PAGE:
Tajikistan isn’t so keen on an exclusively Taliban government in Afghanistan. According to a readout of an August 25 meeting between Tajik President Emomali Rahmon and Pakistani Foreign Minister Makhdoom Shah Mahmood Qureshi, the Tajik side stressed that an inclusive government in Kabul — including ethnic Tajiks — was necessary.
The Tajik readout said that Afghanistan’s ethnic minorities, including Tajiks, make up more than 46 percent of Afghanistan’s population and any government must include their participation. Afghanistan has not completed an official census since 1979. An attempt begun in 2013 reportedly avoided the sensitive question of ethnicity (and it’s not clear that it was ever completed). Tajiks are believed to be the second-largest ethnic group in Afghanistan, at around 25 percent of the population, following the Pashtuns, with whom they have long contested for power in the country.
Following the withdrawal of the Soviet Union’s forces in 1989, the various Afghan mujahideen groups, many of which were ethnically-based, battled each other for power with disastrous consequences. Ethnic Tajiks were at the core of the resistance to both the Soviets and the largely Pashtun Taliban (though the Northern Alliance was multiethnic); the Panjshir Valley’s Ahmad Shah Massoud was a Tajik, as are a number of later Afghan politicians, including Amrullah Saleh and Abdullah Abdullah (who is viewed by many as Tajik although he is Pashtun on his father’s side).
Saleh, who until the flight of President Ashraf Ghani earlier this month was vice president of Afghanistan, has joined with Massoud’s son, Ahmad Massoud, in the Panjshir Valley vowing to resist Taliban rule.
Some Indian media reported recently that the resistance movement in the Panjshir had received “military equipment, weapons, and other supplies from Tajikistan on Monday morning” via helicopter. The Tajik Foreign Ministry denied the reports.
Tajikistan is rapidly becoming a critical country in the wider question of a Taliban-controlled Afghanistan’s neighborhood relations. Dushanbe’s aims are certainly its own security and stability, and its powerful partners — China, Russia, in particular — will hold some sway. At the same time, Dushanbe makes its own decisions and is clearly hedging its bets.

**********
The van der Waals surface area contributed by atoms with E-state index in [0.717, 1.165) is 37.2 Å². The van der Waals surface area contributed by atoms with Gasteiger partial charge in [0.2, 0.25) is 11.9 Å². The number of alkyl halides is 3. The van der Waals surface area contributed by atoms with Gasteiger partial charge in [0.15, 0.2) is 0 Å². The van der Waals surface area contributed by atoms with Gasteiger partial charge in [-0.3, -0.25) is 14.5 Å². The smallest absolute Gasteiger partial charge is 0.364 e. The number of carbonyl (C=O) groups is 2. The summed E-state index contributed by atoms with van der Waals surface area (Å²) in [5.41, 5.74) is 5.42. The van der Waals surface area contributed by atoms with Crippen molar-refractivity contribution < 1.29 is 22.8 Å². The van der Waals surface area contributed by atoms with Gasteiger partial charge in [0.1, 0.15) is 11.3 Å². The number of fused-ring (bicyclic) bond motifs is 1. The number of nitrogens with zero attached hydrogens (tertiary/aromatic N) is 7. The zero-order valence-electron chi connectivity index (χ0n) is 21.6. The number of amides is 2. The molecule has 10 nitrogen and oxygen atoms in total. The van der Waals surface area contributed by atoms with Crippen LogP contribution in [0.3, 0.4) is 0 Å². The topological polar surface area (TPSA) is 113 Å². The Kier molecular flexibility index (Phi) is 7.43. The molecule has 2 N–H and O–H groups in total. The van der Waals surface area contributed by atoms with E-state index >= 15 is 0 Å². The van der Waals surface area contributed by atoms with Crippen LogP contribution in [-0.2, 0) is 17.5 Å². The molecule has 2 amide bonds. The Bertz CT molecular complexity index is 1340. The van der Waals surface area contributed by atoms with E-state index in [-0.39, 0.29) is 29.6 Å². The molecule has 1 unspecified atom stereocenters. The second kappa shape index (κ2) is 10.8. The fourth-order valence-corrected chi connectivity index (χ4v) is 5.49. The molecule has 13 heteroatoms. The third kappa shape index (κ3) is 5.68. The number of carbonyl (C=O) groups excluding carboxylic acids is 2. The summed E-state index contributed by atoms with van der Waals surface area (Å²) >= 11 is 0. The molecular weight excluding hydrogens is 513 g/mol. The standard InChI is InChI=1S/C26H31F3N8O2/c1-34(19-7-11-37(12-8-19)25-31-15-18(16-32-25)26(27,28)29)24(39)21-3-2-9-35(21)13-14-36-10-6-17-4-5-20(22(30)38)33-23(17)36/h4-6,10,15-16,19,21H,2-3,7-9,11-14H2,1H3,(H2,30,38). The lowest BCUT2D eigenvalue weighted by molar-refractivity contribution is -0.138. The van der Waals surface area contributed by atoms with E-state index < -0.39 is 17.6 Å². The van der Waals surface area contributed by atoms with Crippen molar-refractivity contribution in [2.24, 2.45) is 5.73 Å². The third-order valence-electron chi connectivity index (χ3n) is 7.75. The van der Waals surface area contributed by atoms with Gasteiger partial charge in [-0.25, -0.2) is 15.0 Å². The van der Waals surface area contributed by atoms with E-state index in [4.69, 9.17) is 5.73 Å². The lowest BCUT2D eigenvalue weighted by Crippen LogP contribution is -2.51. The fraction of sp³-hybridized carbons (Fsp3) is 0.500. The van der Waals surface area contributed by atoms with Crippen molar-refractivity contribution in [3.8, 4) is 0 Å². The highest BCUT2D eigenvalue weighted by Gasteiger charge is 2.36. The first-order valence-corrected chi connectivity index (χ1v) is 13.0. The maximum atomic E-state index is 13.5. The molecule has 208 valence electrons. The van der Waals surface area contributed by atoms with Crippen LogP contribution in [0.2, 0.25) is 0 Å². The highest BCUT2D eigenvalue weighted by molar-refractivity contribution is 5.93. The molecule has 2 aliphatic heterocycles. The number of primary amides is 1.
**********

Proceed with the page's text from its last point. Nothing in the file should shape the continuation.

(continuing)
The country is home to Russia’s largest foreign military base, and has been actively exercising with Russian and Uzbek forces in the face of Afghan instability. Dushanbe, the Tajik capital, is set to host summits for both the Collective Security Treaty Organization (CSTO) and the Shanghai Cooperation Organization (SCO) around September 16-17. Russia, which is a member of both organizations, has pushed a fearmongering message suggesting militants are hiding among Afghan refugees to dissuade Central Asian countries from cooperating with U.S. evacuation efforts. Both Moscow and Beijing are pushing for dialogue with the Taliban. The Pakistani foreign minister’s visit this week is part of a regional tour — also to include stops in Iran, Turkmenistan, and Uzbekistan — that he launched Monday with the express intent to bolster support across the region for dialogue with the Taliban as well.
Meanwhile, Tajikistan is reportedly assisting in U.S. and other countries’ evacuation efforts. The degree of assistance is unclear. The readout of Rahmon’s meeting with Qureshi illustrates Dushanbe’s continued commitment at least to the rhetoric of inclusivity in the Afghan government.
“For the nearest solution to all of the political problems and security issues [in Afghanistan], an inclusive government with the participation of all ethnic minorities, especially the Tajiks of Afghanistan, must be reached as quickly as possible” Rahmon said, per RFE/RL’s reporting.
Rahmon emphasized that Tajikistan would not recognize a government “created by humiliation and ignoring the interests of the people of Afghanistan as a whole, including those of ethnic minorities, such as Tajiks, Uzbeks, and others.”
Taliban leaders have met with Afghan leaders, including former President Hamid Karzai and former CEO Abdullah. Their inclusion, even if cosmetic, may satisfy Dushanbe for the time being. It’s nevertheless worth noting that Tajikistan’s president is no stranger to making peace with the opposition, bringing them into government, and then getting rid of them at a more convenient time.